- Third, it is crucial to improve the employment prospects for youth. For all countries, this means ensuring that youth do not drop out of school without developing the basic skills needed for the labour market. As stressed in the OECD Skills Strategy -- where countries can find guidance on skill development policies -- they also need to ensure skills match the needs of employers. Employment services for youth also need to be strengthened. These can make a difference in facilitating the transition to productive and rewarding jobs.
- Fourth, more must be done to tackle long-term unemployment. Well-designed policy packages can minimise the long-term costs of unemployment and lay the foundations required to put people back to work. We must provide effective re-employment services and ensure that the unemployed stay connected to the labour market. Targeted job subsidies for new hires and publically subsidised work-experience programmes can help.
All these measures, of course, require appropriate funding. In the case of Europe, many countries increased spending on active labour market programmes in the early phases of the crisis. This was a positive development, but with overstretched public finances, funding for these programmes is under threat. Indeed, despite rising unemployment, the average resources spent per unemployed person in OECD countries have declined by around 21% between 2007 and 2010.
Nevertheless, effective reforms in many cases do not necessarily put a burden on the government budget. Several European countries, notably Greece, Italy, Portugal and Spain, have embarked on ambitious reforms recently. If fully implemented, they will encourage the creation of more and better jobs and improve the hiring chances of many, including the youth and other new entrants to the labour market. Special attention should be given to supporting the most vulnerable groups in the transition, given the difficult labour market context in these countries.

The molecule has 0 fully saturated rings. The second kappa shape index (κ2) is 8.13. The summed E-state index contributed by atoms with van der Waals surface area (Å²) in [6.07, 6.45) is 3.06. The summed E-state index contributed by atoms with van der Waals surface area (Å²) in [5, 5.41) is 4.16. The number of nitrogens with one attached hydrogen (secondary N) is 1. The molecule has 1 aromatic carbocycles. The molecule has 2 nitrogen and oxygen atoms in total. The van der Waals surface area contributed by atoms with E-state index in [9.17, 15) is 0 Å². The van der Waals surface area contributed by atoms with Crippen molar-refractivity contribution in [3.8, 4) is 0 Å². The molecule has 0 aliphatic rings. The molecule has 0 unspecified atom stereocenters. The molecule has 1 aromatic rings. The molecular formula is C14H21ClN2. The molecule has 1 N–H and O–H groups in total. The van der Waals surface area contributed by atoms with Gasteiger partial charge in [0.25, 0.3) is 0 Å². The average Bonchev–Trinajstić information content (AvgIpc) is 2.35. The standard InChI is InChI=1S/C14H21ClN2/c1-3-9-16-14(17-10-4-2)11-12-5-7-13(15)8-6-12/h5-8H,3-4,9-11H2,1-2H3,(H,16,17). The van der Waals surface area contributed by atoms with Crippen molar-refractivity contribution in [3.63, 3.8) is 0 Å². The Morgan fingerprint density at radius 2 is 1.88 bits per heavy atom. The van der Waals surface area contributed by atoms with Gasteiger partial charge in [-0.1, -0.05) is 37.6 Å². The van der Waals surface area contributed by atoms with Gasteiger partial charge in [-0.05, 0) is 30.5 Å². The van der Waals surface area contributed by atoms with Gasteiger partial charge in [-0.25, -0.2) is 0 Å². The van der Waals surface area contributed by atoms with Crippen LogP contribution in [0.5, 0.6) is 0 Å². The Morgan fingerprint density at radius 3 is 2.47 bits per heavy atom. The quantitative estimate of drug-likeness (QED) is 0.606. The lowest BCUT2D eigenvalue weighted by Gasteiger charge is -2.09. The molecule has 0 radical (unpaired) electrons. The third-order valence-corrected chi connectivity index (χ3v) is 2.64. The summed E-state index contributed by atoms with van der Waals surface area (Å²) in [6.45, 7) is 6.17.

Moreover, these reforms should be part of a broader structural reform package that can promote investment and jobs. This is the case of initiatives to foster competition in product markets, such as retail trade and professional services. By opening up markets that are now sheltered from competition and investments, these reforms help to create new jobs and drivers of growth.
Ladies and Gentlemen:
People are increasingly calling into question the strength of the “social compact”. Re-igniting growth and putting people back to work will be essential to restore citizens’ confidence with positive spill-over effects on other policy measures and their effectiveness. It will be easier for governments to push ahead with a broad package of labour and product market reforms if there is evidence that the corner has been turned and that trust in their actions is again increasing. Reforms that are good for economic efficiency and performance can also be good for jobs and inclusiveness. There need be no trade-off here!
That’s why the needs, prospects and opportunities of people are firmly at the centre of the OECD’s agenda. They indeed form the overarching theme of our next Council Ministerial Meeting, entitled, “It’s all about people: Jobs, Equality and Trust.” This will be held in Paris on May 29-30 under Norway’s chairmanship. I am sure that this panel will make a solid contribution in this direction and help citizens of all countries find stable work.
Thank you very much.